Overcapitalization Part I: A Note on CIBC and a Perspective on Canadian Banks, OSFI, and Basel I

19 Pages Posted: 20 Aug 2014

Date Written: August 18, 2014


Overcapitalization is defined here as a bank having capital adequacy ratios higher than required by regulators. As well, it can also be a strategy adopted by regulators for the institutions that they regulate. With Basel I, between 1996 and 2007, the Canadian regulator, the Office of the Superintendent of Financial Institutions (OSFI), adopted Tier 1 and Total Capital ratios which required Canadian banks to be overcapitalized by 3 percent and 2 percent, respectively, above the minimum ratios specified by the Basel Accord. In addition, Canadian banks adopted internal Tier 1 and Total Capital ratio targets that were higher than OSFI’s minima, generally by 1.5 percent. These conservative strategies provided stability to the financial system and enabled Canadian Imperial Bank of Commerce (CIBC) to recover from an Enron legal settlement in 2005 without breaching the minimum standards. CIBC used securitization, purchase of residential mortgage insurance, and increased quarterly earnings to return to its internal capital ratio targets within one fiscal quarter. OSFI and Canadian banks continued to use overcapitalization as a strategy through Basel II and into Basel III.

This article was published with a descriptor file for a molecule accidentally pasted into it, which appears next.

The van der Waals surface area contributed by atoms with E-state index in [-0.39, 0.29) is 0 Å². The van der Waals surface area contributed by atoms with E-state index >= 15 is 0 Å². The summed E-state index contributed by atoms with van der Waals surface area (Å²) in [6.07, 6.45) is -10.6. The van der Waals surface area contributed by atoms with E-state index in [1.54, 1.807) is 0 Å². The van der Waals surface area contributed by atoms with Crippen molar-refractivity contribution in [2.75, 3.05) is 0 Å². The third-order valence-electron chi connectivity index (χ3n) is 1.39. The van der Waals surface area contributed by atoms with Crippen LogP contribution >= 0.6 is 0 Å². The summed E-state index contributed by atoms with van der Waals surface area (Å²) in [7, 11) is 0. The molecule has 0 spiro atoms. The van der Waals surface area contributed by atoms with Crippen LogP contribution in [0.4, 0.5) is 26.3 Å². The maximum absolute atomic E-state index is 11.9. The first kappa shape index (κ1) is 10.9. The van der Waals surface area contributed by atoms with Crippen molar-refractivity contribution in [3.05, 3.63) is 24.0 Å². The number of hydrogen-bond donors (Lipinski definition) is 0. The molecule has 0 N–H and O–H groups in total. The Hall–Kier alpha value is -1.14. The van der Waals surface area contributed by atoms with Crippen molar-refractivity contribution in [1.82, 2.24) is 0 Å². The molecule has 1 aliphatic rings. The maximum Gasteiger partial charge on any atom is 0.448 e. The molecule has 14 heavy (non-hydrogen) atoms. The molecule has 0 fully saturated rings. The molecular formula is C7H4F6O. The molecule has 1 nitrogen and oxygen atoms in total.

Keywords: Basel Accord, Canada, financial regulation, overcapitalization

JEL Classification: G21

Suggested Citation

McGraw, Patricia A., Overcapitalization Part I: A Note on CIBC and a Perspective on Canadian Banks, OSFI, and Basel I (August 18, 2014). 27th Australasian Finance and Banking Conference 2014 Paper, Available at SSRN: https://ssrn.com/abstract=2482606 or http://dx.doi.org/10.2139/ssrn.2482606

Patricia A. McGraw (Contact Author)

Ryerson University ( email )

Ryerson University, 350 Victoria Street, Toronto
Toronto, Ontario M5B 2K3

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